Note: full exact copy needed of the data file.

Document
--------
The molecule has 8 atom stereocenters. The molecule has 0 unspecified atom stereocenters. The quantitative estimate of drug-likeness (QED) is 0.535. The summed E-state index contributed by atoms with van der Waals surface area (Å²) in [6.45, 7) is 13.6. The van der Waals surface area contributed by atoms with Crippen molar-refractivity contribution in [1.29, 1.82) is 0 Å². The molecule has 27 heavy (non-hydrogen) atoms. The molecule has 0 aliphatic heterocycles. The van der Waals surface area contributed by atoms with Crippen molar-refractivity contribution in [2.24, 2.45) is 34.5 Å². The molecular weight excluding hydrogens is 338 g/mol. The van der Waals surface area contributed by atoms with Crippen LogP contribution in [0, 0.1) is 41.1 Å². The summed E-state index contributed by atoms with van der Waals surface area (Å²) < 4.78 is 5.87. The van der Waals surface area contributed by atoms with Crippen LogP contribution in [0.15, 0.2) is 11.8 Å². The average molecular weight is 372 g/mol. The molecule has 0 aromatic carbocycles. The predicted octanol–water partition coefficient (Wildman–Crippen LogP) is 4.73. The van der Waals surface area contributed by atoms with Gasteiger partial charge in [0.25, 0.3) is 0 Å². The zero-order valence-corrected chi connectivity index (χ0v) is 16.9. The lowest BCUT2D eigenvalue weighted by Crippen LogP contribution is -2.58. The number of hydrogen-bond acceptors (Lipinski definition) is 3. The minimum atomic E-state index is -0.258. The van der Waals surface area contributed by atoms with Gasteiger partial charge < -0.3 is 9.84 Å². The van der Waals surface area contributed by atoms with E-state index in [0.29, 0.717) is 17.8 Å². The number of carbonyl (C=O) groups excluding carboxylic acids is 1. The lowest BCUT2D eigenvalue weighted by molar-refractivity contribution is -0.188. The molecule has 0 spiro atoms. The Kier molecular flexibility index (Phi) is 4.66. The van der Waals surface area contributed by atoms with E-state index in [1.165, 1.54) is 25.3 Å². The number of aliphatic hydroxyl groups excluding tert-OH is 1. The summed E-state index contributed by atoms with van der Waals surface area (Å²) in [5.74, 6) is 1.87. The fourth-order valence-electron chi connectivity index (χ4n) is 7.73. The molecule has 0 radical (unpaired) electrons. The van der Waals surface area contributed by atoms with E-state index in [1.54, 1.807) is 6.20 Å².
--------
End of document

The molecule has 8 atom stereocenters. The molecule has 0 unspecified atom stereocenters. The quantitative estimate of drug-likeness (QED) is 0.535. The summed E-state index contributed by atoms with van der Waals surface area (Å²) in [6.45, 7) is 13.6. The van der Waals surface area contributed by atoms with Crippen molar-refractivity contribution in [1.29, 1.82) is 0 Å². The molecule has 27 heavy (non-hydrogen) atoms. The molecule has 0 aliphatic heterocycles. The van der Waals surface area contributed by atoms with Crippen molar-refractivity contribution in [2.24, 2.45) is 34.5 Å². The molecular weight excluding hydrogens is 338 g/mol. The van der Waals surface area contributed by atoms with Crippen LogP contribution in [0, 0.1) is 41.1 Å². The summed E-state index contributed by atoms with van der Waals surface area (Å²) < 4.78 is 5.87. The van der Waals surface area contributed by atoms with Crippen LogP contribution in [0.15, 0.2) is 11.8 Å². The average molecular weight is 372 g/mol. The molecule has 0 aromatic carbocycles. The predicted octanol–water partition coefficient (Wildman–Crippen LogP) is 4.73. The van der Waals surface area contributed by atoms with Gasteiger partial charge in [0.25, 0.3) is 0 Å². The zero-order valence-corrected chi connectivity index (χ0v) is 16.9. The lowest BCUT2D eigenvalue weighted by Crippen LogP contribution is -2.58. The number of hydrogen-bond acceptors (Lipinski definition) is 3. The minimum atomic E-state index is -0.258. The van der Waals surface area contributed by atoms with Gasteiger partial charge < -0.3 is 9.84 Å². The van der Waals surface area contributed by atoms with E-state index in [0.29, 0.717) is 17.8 Å². The number of carbonyl (C=O) groups excluding carboxylic acids is 1. The lowest BCUT2D eigenvalue weighted by molar-refractivity contribution is -0.188. The molecule has 0 spiro atoms. The Kier molecular flexibility index (Phi) is 4.66. The van der Waals surface area contributed by atoms with E-state index in [1.165, 1.54) is 25.3 Å². The number of aliphatic hydroxyl groups excluding tert-OH is 1. The summed E-state index contributed by atoms with van der Waals surface area (Å²) in [5.74, 6) is 1.87. The fourth-order valence-electron chi connectivity index (χ4n) is 7.73. The molecule has 0 radical (unpaired) electrons. The van der Waals surface area contributed by atoms with E-state index in [1.54, 1.807) is 6.20 Å².